A little known secret is that US 'security' firms recruit former military personnel from South Africa and Namibia to guard US bases in Iraq. These recruits are more often than not soldiers drawn from the apartheid regime in South Africa, and its historical counterpart in Namibia.
In the post-apartheid era, both South Africa and Namibia prohibit their private citizens from becoming soldiers of fortune. Though it must be said, the enforcement of this prohibition is hardly prioritized.
During the time that I taught at South Africa's military university in 2005, I knew of several highly trained former officers and non-commissioned officers, all of them white, who were working in Iraq.
These highly skilled men were aggressively sought after by US security firms who are essentially contracted to do so by the US military.
The inducement to sign-up is a very fat salary in US dollars that afford these apartheid era soldiers a rich lifestyle, expensive beach houses, and ultra-luxury German cars.
I am not aware of any high profile case(s) that have come to light in South Africa, but Namibia has just kicked out two US opertatives who were busy recruiting soldiers of fortune. The government in Windhoek, according to Information Minister Netumbo Nandi-Ndaitwah, declared the two Americans "prohibited immigrants" on Friday.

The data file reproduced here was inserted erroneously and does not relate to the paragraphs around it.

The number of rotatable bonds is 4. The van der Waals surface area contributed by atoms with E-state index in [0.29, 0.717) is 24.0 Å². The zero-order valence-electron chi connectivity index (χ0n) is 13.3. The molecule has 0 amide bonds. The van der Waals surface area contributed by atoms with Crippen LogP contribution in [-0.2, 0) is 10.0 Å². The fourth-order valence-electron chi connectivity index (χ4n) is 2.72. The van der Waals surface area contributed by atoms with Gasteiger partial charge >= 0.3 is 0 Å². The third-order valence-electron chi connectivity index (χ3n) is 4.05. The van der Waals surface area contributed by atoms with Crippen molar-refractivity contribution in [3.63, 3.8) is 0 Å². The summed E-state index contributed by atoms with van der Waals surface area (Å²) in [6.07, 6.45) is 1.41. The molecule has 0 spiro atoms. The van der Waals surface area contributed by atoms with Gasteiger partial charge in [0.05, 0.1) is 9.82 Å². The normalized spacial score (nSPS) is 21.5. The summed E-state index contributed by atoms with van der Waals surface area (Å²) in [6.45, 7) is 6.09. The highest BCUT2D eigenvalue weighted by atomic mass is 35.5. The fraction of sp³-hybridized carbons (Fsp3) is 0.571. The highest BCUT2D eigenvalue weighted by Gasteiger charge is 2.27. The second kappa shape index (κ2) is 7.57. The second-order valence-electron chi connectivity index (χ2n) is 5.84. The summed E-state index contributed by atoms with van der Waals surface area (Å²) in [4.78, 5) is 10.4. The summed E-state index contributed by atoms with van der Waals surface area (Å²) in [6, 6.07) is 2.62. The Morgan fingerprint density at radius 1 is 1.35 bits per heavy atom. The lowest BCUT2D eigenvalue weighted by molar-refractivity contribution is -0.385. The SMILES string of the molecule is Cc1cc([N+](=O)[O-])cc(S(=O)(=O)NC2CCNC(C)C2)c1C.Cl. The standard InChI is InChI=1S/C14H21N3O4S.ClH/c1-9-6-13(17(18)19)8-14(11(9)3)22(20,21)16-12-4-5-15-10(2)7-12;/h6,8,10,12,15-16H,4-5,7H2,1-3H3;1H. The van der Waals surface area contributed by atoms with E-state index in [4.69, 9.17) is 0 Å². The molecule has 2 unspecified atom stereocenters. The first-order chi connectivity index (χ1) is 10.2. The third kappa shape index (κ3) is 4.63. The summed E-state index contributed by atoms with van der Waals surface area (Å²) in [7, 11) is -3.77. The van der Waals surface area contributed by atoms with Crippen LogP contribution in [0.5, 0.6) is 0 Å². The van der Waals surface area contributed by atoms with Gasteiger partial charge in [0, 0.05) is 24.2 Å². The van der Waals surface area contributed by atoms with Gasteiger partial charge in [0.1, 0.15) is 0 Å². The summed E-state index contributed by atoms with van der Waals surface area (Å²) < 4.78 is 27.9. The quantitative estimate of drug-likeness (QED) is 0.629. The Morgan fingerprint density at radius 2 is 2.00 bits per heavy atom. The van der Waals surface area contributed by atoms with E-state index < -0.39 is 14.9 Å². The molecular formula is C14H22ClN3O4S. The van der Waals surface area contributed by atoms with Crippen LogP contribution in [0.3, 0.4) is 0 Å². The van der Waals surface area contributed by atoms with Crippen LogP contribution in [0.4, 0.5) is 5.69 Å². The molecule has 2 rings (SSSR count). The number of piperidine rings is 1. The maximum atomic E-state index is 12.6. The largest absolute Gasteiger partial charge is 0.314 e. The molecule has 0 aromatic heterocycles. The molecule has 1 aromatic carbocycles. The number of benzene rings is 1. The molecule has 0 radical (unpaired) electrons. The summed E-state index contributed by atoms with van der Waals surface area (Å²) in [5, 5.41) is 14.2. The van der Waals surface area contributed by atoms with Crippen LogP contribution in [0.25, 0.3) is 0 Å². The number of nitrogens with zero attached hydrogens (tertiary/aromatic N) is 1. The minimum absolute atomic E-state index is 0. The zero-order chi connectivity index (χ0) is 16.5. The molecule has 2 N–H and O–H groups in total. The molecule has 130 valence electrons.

Namibia's State Security Committee also "recommended the closure of the Special Operations Consulting-Security Management Group (SOC-SMG)," run by the two US nationals.
The two men have been identitfied as "Paul Grimes, SOC-SMG country representative (in Namibia) and Fredric Piry, the firm's chief of operations."
According to News24, the headquarters of SOC-SMG is located in Nevada. The Namibian office was opened at the beginning of October.
This is a significant move for Namibia and it sets an important precedent. I say this because the practice is wide-spread in the southern African region. But perhaps more importantly, this is a clear motioning to the US that Namibia does not support the US war in Iraq.
In fact, the Information Minister stated clearly that:"The involvement of the USA in Iraq was never sanctioned or supported through any international agreement and can thus not be supported by Namibia."
I would like to see the South African government follow the Namibian example. There is a definite need to similarly distance South Africa from the war in Iraq. Particularly in terms that address the recruitment of military personnel in South Africa.
It will be interesting to see what Pretoria might say, if anything, about the deportations in Namibia.